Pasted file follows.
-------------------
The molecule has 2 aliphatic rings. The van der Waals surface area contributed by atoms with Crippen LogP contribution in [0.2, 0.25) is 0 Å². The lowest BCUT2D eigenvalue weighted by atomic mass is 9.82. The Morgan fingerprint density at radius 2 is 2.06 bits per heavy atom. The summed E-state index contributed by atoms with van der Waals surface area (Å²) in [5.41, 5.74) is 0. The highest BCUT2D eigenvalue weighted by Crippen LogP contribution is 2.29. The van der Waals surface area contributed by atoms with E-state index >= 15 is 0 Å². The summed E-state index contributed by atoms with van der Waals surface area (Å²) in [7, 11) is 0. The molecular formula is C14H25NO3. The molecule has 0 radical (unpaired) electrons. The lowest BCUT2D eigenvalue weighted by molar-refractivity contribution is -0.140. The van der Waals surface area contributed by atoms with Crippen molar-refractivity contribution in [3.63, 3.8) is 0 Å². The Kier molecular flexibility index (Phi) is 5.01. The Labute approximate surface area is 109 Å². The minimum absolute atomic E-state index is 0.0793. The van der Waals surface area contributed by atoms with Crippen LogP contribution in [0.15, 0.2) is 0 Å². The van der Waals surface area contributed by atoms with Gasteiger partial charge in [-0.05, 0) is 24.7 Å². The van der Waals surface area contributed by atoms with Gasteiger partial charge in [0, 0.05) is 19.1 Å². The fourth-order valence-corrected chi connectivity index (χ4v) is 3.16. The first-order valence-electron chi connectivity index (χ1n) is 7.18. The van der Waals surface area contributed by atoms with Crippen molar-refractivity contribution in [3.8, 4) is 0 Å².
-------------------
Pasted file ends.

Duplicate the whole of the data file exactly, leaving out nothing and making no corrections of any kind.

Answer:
The molecule has 2 aliphatic rings. The van der Waals surface area contributed by atoms with Crippen LogP contribution in [0.2, 0.25) is 0 Å². The lowest BCUT2D eigenvalue weighted by atomic mass is 9.82. The Morgan fingerprint density at radius 2 is 2.06 bits per heavy atom. The summed E-state index contributed by atoms with van der Waals surface area (Å²) in [5.41, 5.74) is 0. The highest BCUT2D eigenvalue weighted by Crippen LogP contribution is 2.29. The van der Waals surface area contributed by atoms with E-state index >= 15 is 0 Å². The summed E-state index contributed by atoms with van der Waals surface area (Å²) in [7, 11) is 0. The molecular formula is C14H25NO3. The molecule has 0 radical (unpaired) electrons. The lowest BCUT2D eigenvalue weighted by molar-refractivity contribution is -0.140. The van der Waals surface area contributed by atoms with Crippen molar-refractivity contribution in [3.63, 3.8) is 0 Å². The Kier molecular flexibility index (Phi) is 5.01. The Labute approximate surface area is 109 Å². The minimum absolute atomic E-state index is 0.0793. The van der Waals surface area contributed by atoms with Crippen LogP contribution in [0.15, 0.2) is 0 Å². The van der Waals surface area contributed by atoms with Gasteiger partial charge in [-0.05, 0) is 24.7 Å². The van der Waals surface area contributed by atoms with Gasteiger partial charge in [0, 0.05) is 19.1 Å². The fourth-order valence-corrected chi connectivity index (χ4v) is 3.16. The first-order valence-electron chi connectivity index (χ1n) is 7.18. The van der Waals surface area contributed by atoms with Crippen molar-refractivity contribution in [3.8, 4) is 0 Å².